3. Thank you for bringing up this discussion and these links. Introvert, definitely! But also like socializing, just not all the time. The re-charging by being alone is spot on in my book. Though I want to point out the difference between “going outside” (mentioned in an article) and what I would call “going out in public” (as is mentioned and distinguished from “public” by the top ten blogger). They are two different things, or at least are by my definitions: “outside” is the out doors or nature, where there are few people, if any – this is actually very grounding and recharging; and “out in public,” it is a place where people will see you and you encounter many brief relationships (nodding at passers-by, talking to the cashier or bus driver, or being asked for the time etc.), the outside of a house in a city – it is not recharging for introverts, it takes energy.
    Very helpful information on the sites you’ve listed. And important discussions that help me feel less strange and less alone. Sounds like there’s plenty of people that feel the way I do: thanks Julia and hawleywood40.

  4. I suppose I’m a bit of both. I do need to brainstorm with people i trust after I have thought things through by myself in order to solve a problem. I need socialization, but I do get overwhelmed with too many people, as i’m shy about striking up a conversation with someone new. I equally love going out and staying in. Since remarrying last year and moving to a tiny little town where my husband resided, I have found staying in with my best friend okay. But I need to travel the two hours to my hometown to visit with friends and family every couple of weeks. So I guess that all makes me an intro-extro-vert?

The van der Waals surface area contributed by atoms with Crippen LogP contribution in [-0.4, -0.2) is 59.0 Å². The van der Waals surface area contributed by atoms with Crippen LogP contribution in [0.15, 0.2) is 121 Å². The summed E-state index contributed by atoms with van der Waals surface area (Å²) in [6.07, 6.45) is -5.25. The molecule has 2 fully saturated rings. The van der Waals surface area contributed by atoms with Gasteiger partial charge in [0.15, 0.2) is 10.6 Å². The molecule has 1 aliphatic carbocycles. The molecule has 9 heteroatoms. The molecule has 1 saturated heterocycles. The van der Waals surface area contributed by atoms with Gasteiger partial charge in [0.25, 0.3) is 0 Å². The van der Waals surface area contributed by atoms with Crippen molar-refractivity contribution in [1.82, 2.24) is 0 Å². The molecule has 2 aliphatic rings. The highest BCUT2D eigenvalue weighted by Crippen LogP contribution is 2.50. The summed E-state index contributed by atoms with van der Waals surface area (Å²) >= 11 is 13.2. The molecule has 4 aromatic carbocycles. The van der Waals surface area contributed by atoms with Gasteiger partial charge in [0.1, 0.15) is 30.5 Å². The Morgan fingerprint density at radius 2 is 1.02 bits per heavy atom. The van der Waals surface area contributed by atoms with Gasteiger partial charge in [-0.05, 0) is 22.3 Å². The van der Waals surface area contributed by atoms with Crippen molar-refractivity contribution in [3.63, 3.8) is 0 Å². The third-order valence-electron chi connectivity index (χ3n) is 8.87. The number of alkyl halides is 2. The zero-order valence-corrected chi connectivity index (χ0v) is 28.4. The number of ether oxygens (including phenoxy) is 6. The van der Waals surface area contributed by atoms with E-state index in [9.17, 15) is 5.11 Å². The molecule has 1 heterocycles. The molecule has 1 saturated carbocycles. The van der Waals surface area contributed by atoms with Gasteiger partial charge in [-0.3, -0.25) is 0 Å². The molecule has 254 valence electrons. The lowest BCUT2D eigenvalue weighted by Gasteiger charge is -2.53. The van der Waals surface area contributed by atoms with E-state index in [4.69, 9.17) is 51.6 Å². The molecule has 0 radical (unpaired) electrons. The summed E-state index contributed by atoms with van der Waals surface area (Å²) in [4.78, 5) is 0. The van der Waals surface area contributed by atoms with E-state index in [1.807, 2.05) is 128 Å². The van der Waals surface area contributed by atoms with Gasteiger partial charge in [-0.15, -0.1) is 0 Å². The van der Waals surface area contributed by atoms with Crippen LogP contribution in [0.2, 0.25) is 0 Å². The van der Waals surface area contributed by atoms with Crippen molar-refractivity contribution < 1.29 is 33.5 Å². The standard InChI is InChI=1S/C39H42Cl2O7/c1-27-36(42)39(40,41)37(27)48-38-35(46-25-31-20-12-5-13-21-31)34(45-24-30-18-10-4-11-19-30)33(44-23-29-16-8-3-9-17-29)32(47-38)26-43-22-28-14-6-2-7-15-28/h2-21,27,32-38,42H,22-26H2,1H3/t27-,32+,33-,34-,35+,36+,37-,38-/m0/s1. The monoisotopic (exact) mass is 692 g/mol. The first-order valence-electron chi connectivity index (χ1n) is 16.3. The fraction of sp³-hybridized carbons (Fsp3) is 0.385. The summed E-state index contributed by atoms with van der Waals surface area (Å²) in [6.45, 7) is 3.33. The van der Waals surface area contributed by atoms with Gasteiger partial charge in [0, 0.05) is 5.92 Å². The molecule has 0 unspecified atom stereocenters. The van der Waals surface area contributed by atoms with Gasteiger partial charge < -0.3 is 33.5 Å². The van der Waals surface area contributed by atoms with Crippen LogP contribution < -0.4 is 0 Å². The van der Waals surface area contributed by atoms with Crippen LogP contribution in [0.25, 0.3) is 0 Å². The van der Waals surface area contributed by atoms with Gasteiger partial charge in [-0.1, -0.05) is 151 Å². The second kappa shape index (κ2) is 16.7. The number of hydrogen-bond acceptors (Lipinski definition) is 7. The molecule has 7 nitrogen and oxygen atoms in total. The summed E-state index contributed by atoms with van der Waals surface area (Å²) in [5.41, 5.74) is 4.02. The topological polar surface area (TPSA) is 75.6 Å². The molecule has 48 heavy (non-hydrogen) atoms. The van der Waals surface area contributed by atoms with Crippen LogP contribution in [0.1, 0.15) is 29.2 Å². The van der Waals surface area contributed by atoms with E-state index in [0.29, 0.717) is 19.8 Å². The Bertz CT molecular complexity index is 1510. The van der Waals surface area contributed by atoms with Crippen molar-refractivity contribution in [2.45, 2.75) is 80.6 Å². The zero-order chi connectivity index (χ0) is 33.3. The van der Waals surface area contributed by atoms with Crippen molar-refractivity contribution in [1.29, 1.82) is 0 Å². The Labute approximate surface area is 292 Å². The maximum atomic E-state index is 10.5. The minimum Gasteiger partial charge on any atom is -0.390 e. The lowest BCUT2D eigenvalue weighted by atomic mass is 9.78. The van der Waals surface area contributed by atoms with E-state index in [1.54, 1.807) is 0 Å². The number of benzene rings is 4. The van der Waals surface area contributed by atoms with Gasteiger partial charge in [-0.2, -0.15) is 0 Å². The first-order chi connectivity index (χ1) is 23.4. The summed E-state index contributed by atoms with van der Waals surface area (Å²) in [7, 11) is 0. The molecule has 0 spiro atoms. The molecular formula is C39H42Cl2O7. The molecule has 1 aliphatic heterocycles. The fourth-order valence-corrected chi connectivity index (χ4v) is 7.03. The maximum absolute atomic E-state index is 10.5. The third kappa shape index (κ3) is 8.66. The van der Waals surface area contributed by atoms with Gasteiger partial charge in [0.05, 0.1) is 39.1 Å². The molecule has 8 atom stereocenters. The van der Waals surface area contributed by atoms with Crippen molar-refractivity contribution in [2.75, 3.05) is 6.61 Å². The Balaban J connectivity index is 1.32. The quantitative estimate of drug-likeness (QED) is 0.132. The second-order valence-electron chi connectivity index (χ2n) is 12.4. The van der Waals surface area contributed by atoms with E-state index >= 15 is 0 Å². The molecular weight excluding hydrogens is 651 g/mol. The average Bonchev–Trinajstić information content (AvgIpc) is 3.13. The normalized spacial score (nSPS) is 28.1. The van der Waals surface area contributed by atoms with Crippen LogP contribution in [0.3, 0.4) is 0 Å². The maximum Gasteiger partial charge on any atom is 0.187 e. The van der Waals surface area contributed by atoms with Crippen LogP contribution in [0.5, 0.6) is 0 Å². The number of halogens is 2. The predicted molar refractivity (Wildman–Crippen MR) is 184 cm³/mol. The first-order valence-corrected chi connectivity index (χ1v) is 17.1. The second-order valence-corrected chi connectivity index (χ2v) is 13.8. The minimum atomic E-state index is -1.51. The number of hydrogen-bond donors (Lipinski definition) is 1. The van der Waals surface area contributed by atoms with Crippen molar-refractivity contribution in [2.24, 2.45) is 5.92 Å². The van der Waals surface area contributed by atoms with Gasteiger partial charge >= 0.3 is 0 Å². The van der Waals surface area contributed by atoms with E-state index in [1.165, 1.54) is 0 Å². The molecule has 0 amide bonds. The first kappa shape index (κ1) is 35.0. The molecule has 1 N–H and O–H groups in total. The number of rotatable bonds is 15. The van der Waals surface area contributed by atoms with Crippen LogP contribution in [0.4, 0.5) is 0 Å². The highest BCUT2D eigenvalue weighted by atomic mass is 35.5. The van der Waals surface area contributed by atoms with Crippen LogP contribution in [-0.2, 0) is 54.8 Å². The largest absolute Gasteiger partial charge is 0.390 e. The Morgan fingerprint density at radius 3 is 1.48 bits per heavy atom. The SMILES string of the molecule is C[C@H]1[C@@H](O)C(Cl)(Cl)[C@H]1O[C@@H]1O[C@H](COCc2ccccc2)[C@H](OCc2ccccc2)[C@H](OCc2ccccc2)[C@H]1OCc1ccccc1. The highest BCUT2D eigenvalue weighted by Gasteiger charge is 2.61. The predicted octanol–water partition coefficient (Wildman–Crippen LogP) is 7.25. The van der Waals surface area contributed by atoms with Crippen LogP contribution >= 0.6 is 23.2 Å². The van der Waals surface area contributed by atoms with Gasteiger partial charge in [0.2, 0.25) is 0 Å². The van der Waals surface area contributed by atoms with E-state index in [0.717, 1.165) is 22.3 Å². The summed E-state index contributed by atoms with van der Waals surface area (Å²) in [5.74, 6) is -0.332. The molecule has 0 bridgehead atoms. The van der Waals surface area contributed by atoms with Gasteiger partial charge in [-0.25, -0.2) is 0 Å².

5. I would have to say that I am a little of both. More introverted, but can be quite extroverted at times. When I am very social, I enjoy myself, but feel drained and need my alone time. I try to find a good balance of the two.